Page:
General documentation / cheat sheets for various languages and services

SSL

Generating an SSL key and signed certificate

These instructions will adapt to the input you provide so that you can easily copy and paste the required commands into your terminal.

This process involves writing and reading several files. Create a new directory and cd into it. The rest of these instructions assume that you stay in this directory.

1. Generate a random private key

Run the following command to randomly generate a private key:

openssl genrsa 4096 > {{fields.domain}}.key

You should never show this key to anyone, not even StartSSL. Your web server (e.g., nginx) will use this key to encrypt / decrypt traffic, but otherwise, no one else should see it. If you lose it, you will need to go through this whole process again. Worse, if someone else has access to it, they could potentially read all the traffic going to and from your server, as if your visitors were using plain http://

That command creates a 4096-bit key. You could probably get away with 2048 bits, but 4096 is a safe value.

If you look at the contents of {{fields.domain}}.key, it should begin with the line -----BEGIN RSA PRIVATE KEY----- and end with the line -----END RSA PRIVATE KEY-----, with several (~49) lines of random characters in between.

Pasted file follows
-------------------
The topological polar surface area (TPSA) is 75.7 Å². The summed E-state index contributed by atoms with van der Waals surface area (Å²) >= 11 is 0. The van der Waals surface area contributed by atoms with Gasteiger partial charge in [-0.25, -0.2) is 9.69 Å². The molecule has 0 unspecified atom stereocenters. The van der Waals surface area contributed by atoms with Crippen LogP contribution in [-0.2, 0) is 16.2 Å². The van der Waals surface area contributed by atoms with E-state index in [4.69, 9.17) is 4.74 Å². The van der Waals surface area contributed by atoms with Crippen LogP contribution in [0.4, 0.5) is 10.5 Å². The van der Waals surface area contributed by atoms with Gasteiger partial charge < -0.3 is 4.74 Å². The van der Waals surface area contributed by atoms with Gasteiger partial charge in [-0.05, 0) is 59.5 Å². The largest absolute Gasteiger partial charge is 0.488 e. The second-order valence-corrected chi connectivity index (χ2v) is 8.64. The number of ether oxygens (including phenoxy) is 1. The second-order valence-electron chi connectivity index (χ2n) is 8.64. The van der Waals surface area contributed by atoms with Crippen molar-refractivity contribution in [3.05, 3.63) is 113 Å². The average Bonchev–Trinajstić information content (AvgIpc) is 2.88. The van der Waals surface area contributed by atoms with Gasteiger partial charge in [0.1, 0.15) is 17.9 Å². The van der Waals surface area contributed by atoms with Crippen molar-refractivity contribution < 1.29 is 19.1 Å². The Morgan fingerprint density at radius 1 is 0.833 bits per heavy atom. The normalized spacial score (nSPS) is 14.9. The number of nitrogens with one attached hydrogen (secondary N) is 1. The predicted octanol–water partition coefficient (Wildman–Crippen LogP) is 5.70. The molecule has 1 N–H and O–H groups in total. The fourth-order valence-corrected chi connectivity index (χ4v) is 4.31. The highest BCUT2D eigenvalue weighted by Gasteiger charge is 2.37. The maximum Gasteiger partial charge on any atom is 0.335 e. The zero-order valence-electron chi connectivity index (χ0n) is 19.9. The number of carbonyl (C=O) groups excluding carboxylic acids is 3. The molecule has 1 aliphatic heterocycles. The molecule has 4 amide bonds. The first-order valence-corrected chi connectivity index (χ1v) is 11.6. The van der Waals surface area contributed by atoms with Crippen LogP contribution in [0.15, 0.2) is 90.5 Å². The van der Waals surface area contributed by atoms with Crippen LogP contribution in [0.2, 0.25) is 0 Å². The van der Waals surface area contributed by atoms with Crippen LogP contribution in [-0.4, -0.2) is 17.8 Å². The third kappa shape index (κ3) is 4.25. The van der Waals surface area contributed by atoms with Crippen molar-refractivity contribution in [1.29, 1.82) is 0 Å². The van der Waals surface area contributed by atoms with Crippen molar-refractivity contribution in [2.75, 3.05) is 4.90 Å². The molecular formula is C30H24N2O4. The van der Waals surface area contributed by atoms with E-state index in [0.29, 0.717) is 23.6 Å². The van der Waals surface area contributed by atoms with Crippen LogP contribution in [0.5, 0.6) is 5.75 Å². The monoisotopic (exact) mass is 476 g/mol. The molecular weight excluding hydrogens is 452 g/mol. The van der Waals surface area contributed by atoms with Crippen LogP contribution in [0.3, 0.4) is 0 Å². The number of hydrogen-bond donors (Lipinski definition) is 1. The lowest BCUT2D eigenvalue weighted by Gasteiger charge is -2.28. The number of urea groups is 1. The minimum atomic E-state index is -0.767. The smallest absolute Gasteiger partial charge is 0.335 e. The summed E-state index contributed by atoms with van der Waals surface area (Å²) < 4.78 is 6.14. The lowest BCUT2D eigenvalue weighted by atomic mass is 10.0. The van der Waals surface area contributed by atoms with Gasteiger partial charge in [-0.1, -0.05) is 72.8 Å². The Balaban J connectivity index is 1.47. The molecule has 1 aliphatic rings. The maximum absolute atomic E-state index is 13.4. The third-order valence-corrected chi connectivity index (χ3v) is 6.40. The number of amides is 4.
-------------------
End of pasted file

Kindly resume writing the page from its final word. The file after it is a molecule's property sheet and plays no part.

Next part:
2. Generate a certificate signing request

This is where your domain name actually gets involved. You can specify all the arguments when calling openssl at the command line, but we'll use a config file.

Create a file called {{fields.domain}}.config with the following text:

[ req ] distinguished_name = req_distinguished_name prompt = no [ req_distinguished_name ] CN={{fields.domain}} O={{fields.organization}} emailAddress={{fields.email}} L={{fields.city}} ST={{fields.state}} C={{fields.country}}

And then run the following command:

openssl req -new -config {{fields.domain}}.config -key {{fields.domain}}.key > {{fields.domain}}.csr

That generates a file called {{fields.domain}}.csr, which we'll use in the next step. {{fields.domain}}.csr should begin with the line -----BEGIN CERTIFICATE REQUEST----- and end with the line -----END CERTIFICATE REQUEST-----, again with a lot of random-looking characters in between.

3. Request the certificate

We'll use StartCom's free certificate-signing service, StartSSL, so you'll need to make an account at https://www.startssl.com/. Then go to the Control Panel, and select the "Validations Wizard" tab. Select the "Type", "Domain Name Validation", and follow the steps there to validate your domain. It will you show you a list of email addresses associated with your domain that it can use to validate that you own that domain, so you'll probably need to be able to read email sent to postmaster@{{fields.domain}} (if none of the other email addresses will forward to you).

Once you receive the validation email, you'll be able to use the "Certificates Wizard" tab on the StartSSL site.

  1. Select the Certificate Target called "Web Server SSL/TLS Certificate"